I suspect even a more sympathetic sex offender defendant with better facts would not have prevailed with constitutional and statutory challenges to a life term of supervised release. At the same time, because I do see some special potential risks and costs involved in the imposition of lifetime terms of supervised release, I hope that such terms do not become too common-place for all federal sex offenders just because they may often (always?) be legally permissible.
'Death Penalty: Should Cost Be A Factor?"
The title of this post is the headline of this article from the Hartford Courant, which also reports on today's discussions by the Connecticut legislature as it is again considering a death penalty repeal bill. Here are excerpts:
Should legislators consider the cost of implementing the death penalty when deciding whether to abolish it? That's one of the questions the legislature's judiciary committee pondered Monday at a hearing on repeal of the death penalty.
Susan Storey, the state's chief public defender, said the enormous cost of putting someone on death row in Connecticut ought to be considered by policy makers. Money devoted to prosecuting such cases would be far better spent on services supporting victims' families, she said.
But state Rep. Al Aldinolfi, R-Cheshire, said cost shouldn't be a consideration when meting out justice. Kevin Kane, the chief states attorney, said extra costs are brought on by death penalty opponents, whose only mission, he said, is "delay, delay, delay."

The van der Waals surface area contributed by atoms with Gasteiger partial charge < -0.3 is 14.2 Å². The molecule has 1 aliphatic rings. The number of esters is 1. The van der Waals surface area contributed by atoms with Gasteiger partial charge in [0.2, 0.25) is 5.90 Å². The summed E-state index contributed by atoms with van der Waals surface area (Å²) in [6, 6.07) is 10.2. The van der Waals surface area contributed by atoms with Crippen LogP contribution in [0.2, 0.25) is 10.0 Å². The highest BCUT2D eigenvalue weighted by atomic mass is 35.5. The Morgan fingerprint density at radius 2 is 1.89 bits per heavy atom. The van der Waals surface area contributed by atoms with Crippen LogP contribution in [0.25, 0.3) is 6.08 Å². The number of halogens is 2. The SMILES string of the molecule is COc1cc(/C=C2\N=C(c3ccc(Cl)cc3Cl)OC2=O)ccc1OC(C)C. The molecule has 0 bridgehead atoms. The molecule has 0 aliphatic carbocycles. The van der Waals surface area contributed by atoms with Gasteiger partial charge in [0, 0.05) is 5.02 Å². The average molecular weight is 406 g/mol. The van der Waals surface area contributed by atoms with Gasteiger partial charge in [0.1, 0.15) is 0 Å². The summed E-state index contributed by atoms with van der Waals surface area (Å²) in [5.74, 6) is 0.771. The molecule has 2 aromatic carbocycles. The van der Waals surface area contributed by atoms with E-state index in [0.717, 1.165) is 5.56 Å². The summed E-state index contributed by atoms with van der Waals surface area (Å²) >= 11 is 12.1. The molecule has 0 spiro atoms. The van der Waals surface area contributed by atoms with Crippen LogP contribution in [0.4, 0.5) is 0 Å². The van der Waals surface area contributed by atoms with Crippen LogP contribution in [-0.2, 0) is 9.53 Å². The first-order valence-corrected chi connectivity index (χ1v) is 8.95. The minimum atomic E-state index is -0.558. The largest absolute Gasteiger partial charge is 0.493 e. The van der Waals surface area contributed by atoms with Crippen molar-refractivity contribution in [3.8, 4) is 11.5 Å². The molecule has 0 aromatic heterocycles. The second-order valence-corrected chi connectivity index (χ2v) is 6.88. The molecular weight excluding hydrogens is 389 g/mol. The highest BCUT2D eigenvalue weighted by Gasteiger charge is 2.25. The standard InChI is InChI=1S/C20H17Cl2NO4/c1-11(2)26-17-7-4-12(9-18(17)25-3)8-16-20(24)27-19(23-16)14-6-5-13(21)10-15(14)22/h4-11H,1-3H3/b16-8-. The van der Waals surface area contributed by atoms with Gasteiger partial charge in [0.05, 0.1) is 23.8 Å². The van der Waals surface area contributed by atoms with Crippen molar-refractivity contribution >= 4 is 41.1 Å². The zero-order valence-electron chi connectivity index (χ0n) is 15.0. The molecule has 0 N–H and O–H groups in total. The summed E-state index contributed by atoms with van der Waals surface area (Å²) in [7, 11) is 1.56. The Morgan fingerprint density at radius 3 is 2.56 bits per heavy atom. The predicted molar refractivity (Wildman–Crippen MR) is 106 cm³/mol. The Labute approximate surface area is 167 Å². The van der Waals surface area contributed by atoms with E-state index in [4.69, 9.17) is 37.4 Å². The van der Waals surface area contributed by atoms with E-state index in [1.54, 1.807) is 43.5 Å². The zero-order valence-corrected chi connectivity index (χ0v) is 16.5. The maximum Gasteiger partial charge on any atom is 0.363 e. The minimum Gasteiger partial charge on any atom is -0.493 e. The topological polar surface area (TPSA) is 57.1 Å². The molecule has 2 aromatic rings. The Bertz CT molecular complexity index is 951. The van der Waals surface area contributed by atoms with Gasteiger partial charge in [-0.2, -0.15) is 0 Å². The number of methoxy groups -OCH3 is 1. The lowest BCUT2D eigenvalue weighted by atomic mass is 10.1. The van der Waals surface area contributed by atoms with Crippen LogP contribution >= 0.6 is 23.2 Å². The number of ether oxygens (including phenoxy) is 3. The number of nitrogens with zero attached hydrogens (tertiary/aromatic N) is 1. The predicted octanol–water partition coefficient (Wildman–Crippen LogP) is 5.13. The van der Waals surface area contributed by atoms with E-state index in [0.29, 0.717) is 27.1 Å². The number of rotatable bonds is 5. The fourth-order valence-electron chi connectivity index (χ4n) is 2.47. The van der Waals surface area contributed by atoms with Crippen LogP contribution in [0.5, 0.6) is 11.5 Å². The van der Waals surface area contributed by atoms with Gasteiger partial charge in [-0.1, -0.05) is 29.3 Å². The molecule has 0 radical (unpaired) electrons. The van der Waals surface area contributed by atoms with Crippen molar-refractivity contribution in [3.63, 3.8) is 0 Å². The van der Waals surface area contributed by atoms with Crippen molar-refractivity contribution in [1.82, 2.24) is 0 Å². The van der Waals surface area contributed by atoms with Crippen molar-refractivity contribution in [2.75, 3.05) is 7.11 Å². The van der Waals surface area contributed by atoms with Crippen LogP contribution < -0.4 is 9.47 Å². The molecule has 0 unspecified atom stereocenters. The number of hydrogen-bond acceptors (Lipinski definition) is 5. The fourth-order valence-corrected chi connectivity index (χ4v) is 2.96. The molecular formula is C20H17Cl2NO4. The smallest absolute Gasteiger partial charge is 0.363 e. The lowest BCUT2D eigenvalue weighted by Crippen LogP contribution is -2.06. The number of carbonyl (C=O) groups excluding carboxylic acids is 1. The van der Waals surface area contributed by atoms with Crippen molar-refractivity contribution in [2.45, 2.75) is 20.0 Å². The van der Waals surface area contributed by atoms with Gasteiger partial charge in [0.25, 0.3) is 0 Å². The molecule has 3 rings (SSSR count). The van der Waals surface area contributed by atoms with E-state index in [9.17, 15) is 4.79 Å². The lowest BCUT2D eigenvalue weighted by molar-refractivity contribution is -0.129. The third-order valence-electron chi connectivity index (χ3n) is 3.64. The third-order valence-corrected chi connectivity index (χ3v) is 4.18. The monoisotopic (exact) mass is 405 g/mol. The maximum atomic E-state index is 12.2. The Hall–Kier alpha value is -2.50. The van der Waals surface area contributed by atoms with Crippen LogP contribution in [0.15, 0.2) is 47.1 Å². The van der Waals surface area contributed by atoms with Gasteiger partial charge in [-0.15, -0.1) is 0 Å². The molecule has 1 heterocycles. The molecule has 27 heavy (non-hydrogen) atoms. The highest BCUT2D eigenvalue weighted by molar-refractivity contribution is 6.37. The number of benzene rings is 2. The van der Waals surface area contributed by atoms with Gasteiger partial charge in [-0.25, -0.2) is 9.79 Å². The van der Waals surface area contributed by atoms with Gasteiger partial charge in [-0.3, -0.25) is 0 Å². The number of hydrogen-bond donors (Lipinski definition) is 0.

Lawmakers are considering repealing the death penalty going forward, which supporters say will not impact those currently on death row. But critics say repealing the law, if applied only for future cases, would not withstand a constitutional challenge. Under questioning, Storey acknowledged that her office would be ethically bound to fight on behalf of those currently on death row.
Barry C. Scheck, nationally known law professor and director of the Innocence Project, said there's "no doubt" capital cases are more expensive. But more importantly, Scheck said, money spent on death penalty cases means there's less money available for other criminal justice needs, such as better forensics testing. "Let's have an honest debate," Scheck told lawmakers....